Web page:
Going to college? Think out of state

Juliette Deutsch co-editor-in-chief
Keith Stone opinion editor

Getting out of state for college is one of the most important experiences that any student can have. The opportunity to travel and spend four years of one’s life out of the bubble that s/he grew up in is invaluable. Stripping away the safety net in which they have been safely enveloped not only introduces them to independence, but also to a lifestyle where they can’t really rely on anyone except themselves.

Currently, students are flooding out of state as the UC schools become harder to get into and more expensive than they were before due to tuition hikes. With each qualified in-state student that gets turned away to make room for an out-of-state tuition payer, the student population of California begins to look outside the confines of California for their education. For example, according to the Sacramento Bee news, at UC Berkeley, engineering majors from out-of-state and international students have surged 79 percent while enrollment from California natives has decreased by 13 percent. This is a good thing. Californians are looking elsewhere for their learning and this allows them to experience a whole new situation.

It is a well known fact that California is a bastion of liberality. Both of our senators are ardent Democrats, the majority of our congressional representatives are as well, and in the 2012 presidential election, Barack Obama carried the popular vote, beating Mitt Romney by more than 20 percent. However, outside of the borders of California, people are not the same. Not only do people have strongly different views and are typically less “politically correct,” but the demographic makeup of most states is not even close to ours. Beverly Hills has a strong and present Jewish community and Los Angeles is a diverse, mixing-pot of many cultures and races. By leaving this state, people are exposed to a different mindset and a different type of person. These experiences that occur throughout college will benefit these out-of-state students as it will teach them tolerance for people who feel differently than they do. While it might initially be like plunging head first into a pool of less tolerant icy water, over time people will become acclimated to this new atmosphere and will learn to thrive in it. This is something that in-state students will never experience.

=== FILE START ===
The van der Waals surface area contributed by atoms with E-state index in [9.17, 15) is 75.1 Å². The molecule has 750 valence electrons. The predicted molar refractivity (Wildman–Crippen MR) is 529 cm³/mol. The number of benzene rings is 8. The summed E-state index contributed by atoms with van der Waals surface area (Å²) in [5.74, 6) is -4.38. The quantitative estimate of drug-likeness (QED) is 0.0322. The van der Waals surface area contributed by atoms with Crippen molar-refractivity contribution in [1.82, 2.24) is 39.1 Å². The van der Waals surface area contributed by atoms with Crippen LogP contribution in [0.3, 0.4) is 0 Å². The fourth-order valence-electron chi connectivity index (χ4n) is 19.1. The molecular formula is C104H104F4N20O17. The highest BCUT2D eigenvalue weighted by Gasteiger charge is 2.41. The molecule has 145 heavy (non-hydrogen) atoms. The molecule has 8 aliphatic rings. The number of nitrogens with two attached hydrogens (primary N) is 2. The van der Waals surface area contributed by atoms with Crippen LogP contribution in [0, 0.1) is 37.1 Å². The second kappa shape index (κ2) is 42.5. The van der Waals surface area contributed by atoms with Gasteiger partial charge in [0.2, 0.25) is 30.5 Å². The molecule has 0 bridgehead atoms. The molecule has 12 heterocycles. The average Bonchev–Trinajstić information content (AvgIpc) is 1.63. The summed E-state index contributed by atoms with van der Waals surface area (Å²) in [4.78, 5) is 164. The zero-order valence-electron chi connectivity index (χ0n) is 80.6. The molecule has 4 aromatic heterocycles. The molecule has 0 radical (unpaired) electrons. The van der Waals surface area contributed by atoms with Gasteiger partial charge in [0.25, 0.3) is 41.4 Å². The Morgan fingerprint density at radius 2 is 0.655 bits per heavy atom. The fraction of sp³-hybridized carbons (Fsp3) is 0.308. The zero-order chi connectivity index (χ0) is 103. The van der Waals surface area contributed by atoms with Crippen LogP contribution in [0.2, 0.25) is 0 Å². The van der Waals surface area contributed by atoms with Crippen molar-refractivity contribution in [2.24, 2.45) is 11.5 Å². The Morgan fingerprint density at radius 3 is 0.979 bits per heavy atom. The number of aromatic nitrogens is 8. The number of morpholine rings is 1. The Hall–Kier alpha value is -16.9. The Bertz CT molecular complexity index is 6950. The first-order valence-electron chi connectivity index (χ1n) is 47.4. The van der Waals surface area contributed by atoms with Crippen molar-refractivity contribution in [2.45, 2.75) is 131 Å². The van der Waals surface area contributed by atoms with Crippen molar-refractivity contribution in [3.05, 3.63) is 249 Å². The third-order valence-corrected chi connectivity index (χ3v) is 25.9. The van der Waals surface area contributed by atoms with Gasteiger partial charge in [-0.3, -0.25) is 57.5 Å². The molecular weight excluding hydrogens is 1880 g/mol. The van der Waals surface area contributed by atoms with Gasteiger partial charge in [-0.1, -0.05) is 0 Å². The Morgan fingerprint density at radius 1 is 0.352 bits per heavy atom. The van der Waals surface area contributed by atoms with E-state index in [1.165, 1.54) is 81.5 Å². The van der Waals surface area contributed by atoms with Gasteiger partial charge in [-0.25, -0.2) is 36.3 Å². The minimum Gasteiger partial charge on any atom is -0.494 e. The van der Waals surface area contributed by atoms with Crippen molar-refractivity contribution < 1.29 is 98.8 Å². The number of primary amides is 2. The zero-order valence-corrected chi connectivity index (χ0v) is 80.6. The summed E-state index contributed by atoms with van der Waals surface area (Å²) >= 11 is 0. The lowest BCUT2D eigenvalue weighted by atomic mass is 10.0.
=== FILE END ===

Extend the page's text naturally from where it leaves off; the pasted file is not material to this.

While some people believe that staying comfortable and close to your parents is healthy, this is not the case. Sometimes people just need a push from the nest to really find their wings. Yes in-state tuition is typically cheaper than out-of-state, but private schools also tend to offer more money in financial aid and offer financial aid to a higher percentage of students.

When you’re away from home in college, whether you’re one state away or on the east coast, you get to discover what type of environments you like and what people you want to be surrounded with. It is a once in a lifetime opportunity to discover things about yourself.

 

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